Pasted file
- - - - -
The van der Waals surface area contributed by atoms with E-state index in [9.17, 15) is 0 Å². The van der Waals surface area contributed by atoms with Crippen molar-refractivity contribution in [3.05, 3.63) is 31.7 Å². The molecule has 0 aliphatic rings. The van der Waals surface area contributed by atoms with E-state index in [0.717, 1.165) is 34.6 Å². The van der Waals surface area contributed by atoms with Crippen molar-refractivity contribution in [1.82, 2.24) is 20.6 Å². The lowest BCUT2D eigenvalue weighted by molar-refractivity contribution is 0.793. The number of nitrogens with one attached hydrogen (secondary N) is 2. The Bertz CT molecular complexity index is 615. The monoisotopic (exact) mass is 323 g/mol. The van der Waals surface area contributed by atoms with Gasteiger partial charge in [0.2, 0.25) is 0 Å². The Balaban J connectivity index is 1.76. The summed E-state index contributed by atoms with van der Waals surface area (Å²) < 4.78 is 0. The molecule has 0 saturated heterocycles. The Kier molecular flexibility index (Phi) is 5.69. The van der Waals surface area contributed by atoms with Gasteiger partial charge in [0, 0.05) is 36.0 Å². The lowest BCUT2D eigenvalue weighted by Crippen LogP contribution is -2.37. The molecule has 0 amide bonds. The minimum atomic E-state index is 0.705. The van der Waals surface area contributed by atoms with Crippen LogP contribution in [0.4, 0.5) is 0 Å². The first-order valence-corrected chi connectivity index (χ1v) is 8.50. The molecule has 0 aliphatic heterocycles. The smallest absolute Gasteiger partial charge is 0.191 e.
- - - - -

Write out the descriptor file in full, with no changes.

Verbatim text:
The van der Waals surface area contributed by atoms with E-state index in [9.17, 15) is 0 Å². The van der Waals surface area contributed by atoms with Crippen molar-refractivity contribution in [3.05, 3.63) is 31.7 Å². The molecule has 0 aliphatic rings. The van der Waals surface area contributed by atoms with E-state index in [0.717, 1.165) is 34.6 Å². The van der Waals surface area contributed by atoms with Crippen molar-refractivity contribution in [1.82, 2.24) is 20.6 Å². The lowest BCUT2D eigenvalue weighted by molar-refractivity contribution is 0.793. The number of nitrogens with one attached hydrogen (secondary N) is 2. The Bertz CT molecular complexity index is 615. The monoisotopic (exact) mass is 323 g/mol. The van der Waals surface area contributed by atoms with Gasteiger partial charge in [0.2, 0.25) is 0 Å². The Balaban J connectivity index is 1.76. The summed E-state index contributed by atoms with van der Waals surface area (Å²) < 4.78 is 0. The molecule has 0 saturated heterocycles. The Kier molecular flexibility index (Phi) is 5.69. The van der Waals surface area contributed by atoms with Gasteiger partial charge in [0, 0.05) is 36.0 Å². The lowest BCUT2D eigenvalue weighted by Crippen LogP contribution is -2.37. The molecule has 0 amide bonds. The minimum atomic E-state index is 0.705. The van der Waals surface area contributed by atoms with Crippen LogP contribution in [0.4, 0.5) is 0 Å². The first-order valence-corrected chi connectivity index (χ1v) is 8.50. The molecule has 0 aliphatic heterocycles. The smallest absolute Gasteiger partial charge is 0.191 e.